The news website Middle East Eye (MEE) reports that, since its involvement in Syria, Hezbollah has "had to massively increase its recruitment. It expanded its recruiting pool by relaxing previously strict ideological and age requirements" (MEE 1 Nov. 2018). Sources indicate that Hezbollah has been recruiting "young men" (International Crisis Group 14 Mar. 2017, 5) or that "thousands of volunteers aged 17 and up have undergone [Hezbollah's] training in recent years" (AP 18 Dec. 2015). Le Monde diplomatique reports that, according to a [translation] "cultural sector" actor working in southern Lebanon, children can participate in Hezbollah's "'scout camps'" and, when they are around 16 years old, "'they are given a taste for combat'" (Le Monde diplomatique Apr. 2016).

Information on consequences for those who refuse to join Hezbollah could not be found among the sources consulted by the Research Directorate within the time constraints of this Response.

Information indicating whether Hezbollah targets Lebanese citizens returning from abroad for recruitment could not be found among the sources consulted by the Research Directorate within the time constraints of this Response.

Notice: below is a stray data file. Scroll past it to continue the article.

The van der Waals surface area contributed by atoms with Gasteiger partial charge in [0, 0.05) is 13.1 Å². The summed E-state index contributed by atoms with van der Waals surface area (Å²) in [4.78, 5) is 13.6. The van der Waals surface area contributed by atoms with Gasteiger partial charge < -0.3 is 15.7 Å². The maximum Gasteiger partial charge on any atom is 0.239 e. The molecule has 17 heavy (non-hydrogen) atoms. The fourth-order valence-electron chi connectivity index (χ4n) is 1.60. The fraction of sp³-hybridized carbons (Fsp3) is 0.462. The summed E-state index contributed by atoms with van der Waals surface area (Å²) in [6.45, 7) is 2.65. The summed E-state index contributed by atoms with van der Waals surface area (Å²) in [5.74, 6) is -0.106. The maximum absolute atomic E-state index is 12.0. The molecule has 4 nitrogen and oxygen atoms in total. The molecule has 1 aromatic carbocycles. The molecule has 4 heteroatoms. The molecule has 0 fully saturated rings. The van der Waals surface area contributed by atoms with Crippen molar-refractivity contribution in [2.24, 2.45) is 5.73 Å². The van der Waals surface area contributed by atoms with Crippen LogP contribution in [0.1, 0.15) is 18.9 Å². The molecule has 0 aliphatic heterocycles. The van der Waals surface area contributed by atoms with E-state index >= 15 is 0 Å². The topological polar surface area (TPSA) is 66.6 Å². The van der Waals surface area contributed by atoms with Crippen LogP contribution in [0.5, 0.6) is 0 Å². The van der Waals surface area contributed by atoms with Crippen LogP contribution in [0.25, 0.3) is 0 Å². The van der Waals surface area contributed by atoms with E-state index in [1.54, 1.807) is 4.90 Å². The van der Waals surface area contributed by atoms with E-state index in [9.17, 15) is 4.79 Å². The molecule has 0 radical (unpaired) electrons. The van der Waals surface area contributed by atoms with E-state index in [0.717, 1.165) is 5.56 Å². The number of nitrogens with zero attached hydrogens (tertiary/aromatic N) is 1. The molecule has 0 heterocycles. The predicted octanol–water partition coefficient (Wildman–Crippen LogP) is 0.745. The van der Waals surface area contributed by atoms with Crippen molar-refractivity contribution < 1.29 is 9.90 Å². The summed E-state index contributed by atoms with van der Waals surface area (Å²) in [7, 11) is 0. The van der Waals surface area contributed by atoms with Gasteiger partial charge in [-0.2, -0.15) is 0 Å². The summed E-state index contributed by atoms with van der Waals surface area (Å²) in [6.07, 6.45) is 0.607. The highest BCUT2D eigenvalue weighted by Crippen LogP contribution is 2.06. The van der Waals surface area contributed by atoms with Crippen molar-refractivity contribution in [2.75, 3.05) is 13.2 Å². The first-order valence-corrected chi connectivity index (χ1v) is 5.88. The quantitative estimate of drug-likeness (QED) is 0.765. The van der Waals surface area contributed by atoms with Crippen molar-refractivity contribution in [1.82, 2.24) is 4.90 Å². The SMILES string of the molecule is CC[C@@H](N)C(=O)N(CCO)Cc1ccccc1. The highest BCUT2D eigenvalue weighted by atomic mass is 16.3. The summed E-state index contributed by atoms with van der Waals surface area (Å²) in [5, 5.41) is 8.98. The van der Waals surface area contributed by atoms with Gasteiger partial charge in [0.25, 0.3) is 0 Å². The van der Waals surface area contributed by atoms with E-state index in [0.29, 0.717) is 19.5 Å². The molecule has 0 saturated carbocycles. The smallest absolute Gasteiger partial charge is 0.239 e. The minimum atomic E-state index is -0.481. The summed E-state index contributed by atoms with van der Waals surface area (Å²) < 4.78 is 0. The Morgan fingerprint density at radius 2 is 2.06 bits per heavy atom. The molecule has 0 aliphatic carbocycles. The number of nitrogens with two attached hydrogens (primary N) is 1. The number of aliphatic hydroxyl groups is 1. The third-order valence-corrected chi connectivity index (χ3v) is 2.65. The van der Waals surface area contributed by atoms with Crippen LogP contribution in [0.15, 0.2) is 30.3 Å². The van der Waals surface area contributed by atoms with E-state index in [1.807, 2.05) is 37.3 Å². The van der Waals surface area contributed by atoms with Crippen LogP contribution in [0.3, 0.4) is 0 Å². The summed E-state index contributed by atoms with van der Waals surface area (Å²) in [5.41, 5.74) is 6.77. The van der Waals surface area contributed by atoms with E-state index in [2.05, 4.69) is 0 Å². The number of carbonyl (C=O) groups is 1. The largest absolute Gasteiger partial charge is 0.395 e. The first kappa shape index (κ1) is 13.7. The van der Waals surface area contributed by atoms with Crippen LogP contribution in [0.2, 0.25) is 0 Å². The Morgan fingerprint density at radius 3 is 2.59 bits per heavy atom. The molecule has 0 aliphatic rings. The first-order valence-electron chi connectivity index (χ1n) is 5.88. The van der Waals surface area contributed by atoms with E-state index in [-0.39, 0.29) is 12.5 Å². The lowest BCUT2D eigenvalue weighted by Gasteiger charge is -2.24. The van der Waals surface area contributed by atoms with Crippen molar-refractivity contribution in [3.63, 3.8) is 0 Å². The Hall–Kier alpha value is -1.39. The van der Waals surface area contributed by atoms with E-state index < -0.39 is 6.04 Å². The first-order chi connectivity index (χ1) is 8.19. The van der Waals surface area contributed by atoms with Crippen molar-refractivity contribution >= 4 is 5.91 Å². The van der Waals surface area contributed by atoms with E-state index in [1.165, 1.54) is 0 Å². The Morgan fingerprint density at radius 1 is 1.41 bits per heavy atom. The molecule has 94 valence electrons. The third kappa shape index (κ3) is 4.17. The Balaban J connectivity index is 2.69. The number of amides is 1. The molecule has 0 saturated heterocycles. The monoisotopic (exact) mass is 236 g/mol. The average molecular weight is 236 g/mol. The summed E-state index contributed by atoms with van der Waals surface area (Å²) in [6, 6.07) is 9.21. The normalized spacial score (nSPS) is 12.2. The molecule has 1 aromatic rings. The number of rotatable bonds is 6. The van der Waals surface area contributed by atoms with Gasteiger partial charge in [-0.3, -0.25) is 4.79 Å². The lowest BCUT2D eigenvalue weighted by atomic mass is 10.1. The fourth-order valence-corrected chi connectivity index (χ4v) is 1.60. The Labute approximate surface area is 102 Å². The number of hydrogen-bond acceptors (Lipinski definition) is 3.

2.3 Ability to Locate an Individual

Information on Hezbollah's ability to locate an individual in the country was scarce among the sources consulted by the Research Directorate within the time constraints of this Response.

According to US Country Reports on Terrorism 2016, Hezbollah "had influence over some elements within Lebanon’s security services" (US 19 July 2017b). A 2016 fact-finding mission report prepared by the Finnish Immigration Service similarly indicates that, according to a professor at the American University in Beirut, Hezbollah "can find anyone in Lebanon through the [Lebanese General Security (GS)]" because of the "closeness" between Hezbollah and the GS (Finland 29 Sept. 2016, 21-22). US Country Reports 2017 indicates that Hezbollah "used informer networks and telephone monitoring to obtain information regarding their perceived adversaries" (US 20 Apr. 2018, 11).

3. State Protection

The UN Security Council reports that Hezbollah "maintains a paramilitary capacity outside the authority of [the Lebanese government]" (UN 21 Oct. 2016, para. 46). US Country Reports 2017 also indicates that Hezbollah operates outside the control of the Lebanese government (US 20 Apr. 2018, 1). Similarly, Freedom House reports that, "in practice," the authority of the Lebanese government is limited due to "the power of autonomous militant groups like Hezbollah" (Freedom House 2018). US Country Reports 2017 indicates that government forces "were usually unable to enforce the law" in areas controlled by Hezbollah (US 20 Apr. 2018, 18).

According to US Country Reports on Terrorism 2016,

[t]he Lebanese government did not take significant action to disarm Hizballah or eliminate its safe havens on Lebanese territory, nor did it seek to limit Hizballah’s travel to and from Syria to fight in support of the Assad regime or to and from Iraq. ... [Hizballah was able] to operate with relative impunity. (US 19 July 2017b)